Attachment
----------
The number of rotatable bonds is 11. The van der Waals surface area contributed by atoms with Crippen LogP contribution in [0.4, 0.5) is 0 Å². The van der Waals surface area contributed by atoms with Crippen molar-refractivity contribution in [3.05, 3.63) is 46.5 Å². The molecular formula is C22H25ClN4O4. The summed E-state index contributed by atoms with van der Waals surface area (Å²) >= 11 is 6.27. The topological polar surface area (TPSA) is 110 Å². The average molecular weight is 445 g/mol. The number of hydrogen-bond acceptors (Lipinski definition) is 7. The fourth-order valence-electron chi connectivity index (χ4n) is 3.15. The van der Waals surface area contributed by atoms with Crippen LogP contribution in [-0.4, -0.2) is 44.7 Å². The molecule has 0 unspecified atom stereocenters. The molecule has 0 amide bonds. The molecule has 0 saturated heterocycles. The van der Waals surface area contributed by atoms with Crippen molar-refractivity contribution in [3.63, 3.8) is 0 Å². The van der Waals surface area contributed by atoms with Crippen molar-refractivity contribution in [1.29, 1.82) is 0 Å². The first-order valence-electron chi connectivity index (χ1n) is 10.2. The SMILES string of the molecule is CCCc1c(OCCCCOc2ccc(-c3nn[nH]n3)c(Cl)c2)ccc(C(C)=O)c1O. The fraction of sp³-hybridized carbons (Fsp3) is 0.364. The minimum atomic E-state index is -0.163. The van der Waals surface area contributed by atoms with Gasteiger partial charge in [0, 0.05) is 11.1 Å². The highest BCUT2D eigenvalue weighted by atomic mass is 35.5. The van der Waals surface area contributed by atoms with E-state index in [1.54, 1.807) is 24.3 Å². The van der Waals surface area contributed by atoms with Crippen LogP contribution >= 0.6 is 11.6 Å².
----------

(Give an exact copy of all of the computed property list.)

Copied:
The number of rotatable bonds is 11. The van der Waals surface area contributed by atoms with Crippen LogP contribution in [0.4, 0.5) is 0 Å². The van der Waals surface area contributed by atoms with Crippen molar-refractivity contribution in [3.05, 3.63) is 46.5 Å². The molecular formula is C22H25ClN4O4. The summed E-state index contributed by atoms with van der Waals surface area (Å²) >= 11 is 6.27. The topological polar surface area (TPSA) is 110 Å². The average molecular weight is 445 g/mol. The number of hydrogen-bond acceptors (Lipinski definition) is 7. The fourth-order valence-electron chi connectivity index (χ4n) is 3.15. The van der Waals surface area contributed by atoms with Crippen LogP contribution in [-0.4, -0.2) is 44.7 Å². The molecule has 0 unspecified atom stereocenters. The molecule has 0 amide bonds. The molecule has 0 saturated heterocycles. The van der Waals surface area contributed by atoms with Crippen molar-refractivity contribution in [3.63, 3.8) is 0 Å². The van der Waals surface area contributed by atoms with Crippen molar-refractivity contribution in [1.29, 1.82) is 0 Å². The first-order valence-electron chi connectivity index (χ1n) is 10.2. The SMILES string of the molecule is CCCc1c(OCCCCOc2ccc(-c3nn[nH]n3)c(Cl)c2)ccc(C(C)=O)c1O. The fraction of sp³-hybridized carbons (Fsp3) is 0.364. The minimum atomic E-state index is -0.163. The van der Waals surface area contributed by atoms with Gasteiger partial charge in [0, 0.05) is 11.1 Å². The highest BCUT2D eigenvalue weighted by atomic mass is 35.5. The van der Waals surface area contributed by atoms with E-state index in [1.54, 1.807) is 24.3 Å². The van der Waals surface area contributed by atoms with Crippen LogP contribution >= 0.6 is 11.6 Å².